(Parry et al., 2004)
HadCM3 A1FI (1xCO2) HadCM3 B1 (1xCO2) HadCM3 A1FI (2xCO2) HadCM3 B1 (2xCO2)
-5 to-2.5 (2020) -30 to-5 (2050) -10 to-2.5 (2020) -10 to-2.5 (2050) -5 to+2.5 (2020) -10 to+10 (2050) -5 to -2.5 (2020) -5 to +2.5 (2050)
-30 (2080) -30 to-10 (2080) -30 to +5 (2080) -10 to +2.5(2080)
(Gay et al., 2004)
HadCM2 ECHAM4 (2050)
Coffee: 73% to 78% reduction in production
Brazil, Sao Paulo
(Pinto etal., 2002)
+1°C + 15% precip. +5.8°C + 15%precip.
Coffee: 10% reduction in suitable lands for coffee 97% reduction in suitable lands for coffee
(NC-Costa Rica, 2000)
Coffee: Increases (up to 2°C) in temperature would benefit crop yields
I = Irrigated crops; precip. = precipitation; Values correspond to soybean sowing in winter and summer for 2010 and 2020; *2 Increases every 10 years. *3 SESA= South East South America; *42To: doubled variance of temperature. Bn: bean, Sg: sugar cane, Pt: potato.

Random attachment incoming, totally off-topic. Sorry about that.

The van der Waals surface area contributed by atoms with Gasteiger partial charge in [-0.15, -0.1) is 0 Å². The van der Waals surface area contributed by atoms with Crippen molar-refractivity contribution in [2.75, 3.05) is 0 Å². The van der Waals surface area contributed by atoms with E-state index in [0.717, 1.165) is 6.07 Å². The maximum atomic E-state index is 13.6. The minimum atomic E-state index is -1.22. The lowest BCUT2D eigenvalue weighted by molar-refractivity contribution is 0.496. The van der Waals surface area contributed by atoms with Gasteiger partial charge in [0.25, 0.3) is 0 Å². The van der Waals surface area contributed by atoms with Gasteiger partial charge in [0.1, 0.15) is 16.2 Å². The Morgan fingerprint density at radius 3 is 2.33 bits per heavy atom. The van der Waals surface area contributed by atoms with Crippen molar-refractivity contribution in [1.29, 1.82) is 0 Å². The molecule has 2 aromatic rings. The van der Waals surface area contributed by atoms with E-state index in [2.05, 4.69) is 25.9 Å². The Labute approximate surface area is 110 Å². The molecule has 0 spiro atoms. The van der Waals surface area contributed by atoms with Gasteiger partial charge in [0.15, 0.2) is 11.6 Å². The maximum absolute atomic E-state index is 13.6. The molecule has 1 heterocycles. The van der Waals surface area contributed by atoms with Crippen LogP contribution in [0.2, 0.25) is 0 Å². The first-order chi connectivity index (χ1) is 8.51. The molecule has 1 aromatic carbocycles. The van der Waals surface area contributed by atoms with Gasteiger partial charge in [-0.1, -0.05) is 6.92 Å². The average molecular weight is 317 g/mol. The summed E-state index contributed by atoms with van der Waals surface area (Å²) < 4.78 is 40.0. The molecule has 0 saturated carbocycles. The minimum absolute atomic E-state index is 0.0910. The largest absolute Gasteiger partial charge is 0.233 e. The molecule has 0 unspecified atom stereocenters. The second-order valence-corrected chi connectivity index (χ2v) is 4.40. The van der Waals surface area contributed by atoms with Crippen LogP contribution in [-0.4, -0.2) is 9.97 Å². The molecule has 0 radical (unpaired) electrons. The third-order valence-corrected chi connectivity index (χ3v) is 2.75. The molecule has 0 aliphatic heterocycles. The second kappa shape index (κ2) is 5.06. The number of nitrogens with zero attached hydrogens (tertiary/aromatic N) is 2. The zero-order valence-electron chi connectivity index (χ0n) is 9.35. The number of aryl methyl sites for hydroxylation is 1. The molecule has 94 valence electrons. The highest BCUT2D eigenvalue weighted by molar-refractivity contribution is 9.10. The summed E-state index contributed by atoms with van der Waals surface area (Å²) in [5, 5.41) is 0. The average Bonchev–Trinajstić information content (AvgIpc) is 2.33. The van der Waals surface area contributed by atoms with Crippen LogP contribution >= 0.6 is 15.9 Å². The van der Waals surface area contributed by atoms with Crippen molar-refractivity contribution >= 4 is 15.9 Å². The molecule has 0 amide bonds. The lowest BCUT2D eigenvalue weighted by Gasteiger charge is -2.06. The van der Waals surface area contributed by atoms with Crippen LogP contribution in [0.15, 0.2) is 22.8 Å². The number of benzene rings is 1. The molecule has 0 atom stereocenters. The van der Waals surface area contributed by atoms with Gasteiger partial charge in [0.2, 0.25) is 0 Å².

Vulnerability studies foresee the ongoing reductions in glaciers. A highly stressed condition is projected between 2015 and 2025 in the water availability in Colombia, affecting water supply and ecosytem functioning in the páramos (IDEAM, 2004), and very probably impacting on the availability of water supply for 60% of the population of Peru (Vásquez, 2004). The projected glacier retreat would also affect hydroelectricity generation in some countries, such as Colombia (IDEAM, 2004) and Peru; one of the more affected rivers would be the Mantaro, where an hydroelectric plant generates 40% of Peru's electricity and provides the energy supply for 70% of the country's industries, concentrated in Lima (UNMSM, 2004) .
In Ecuador, recent studies indicate that seven of the eleven principal basins would be affected by a a decrease in their annual runoff, with monthly decreases varying up to 421% of unsatisfied
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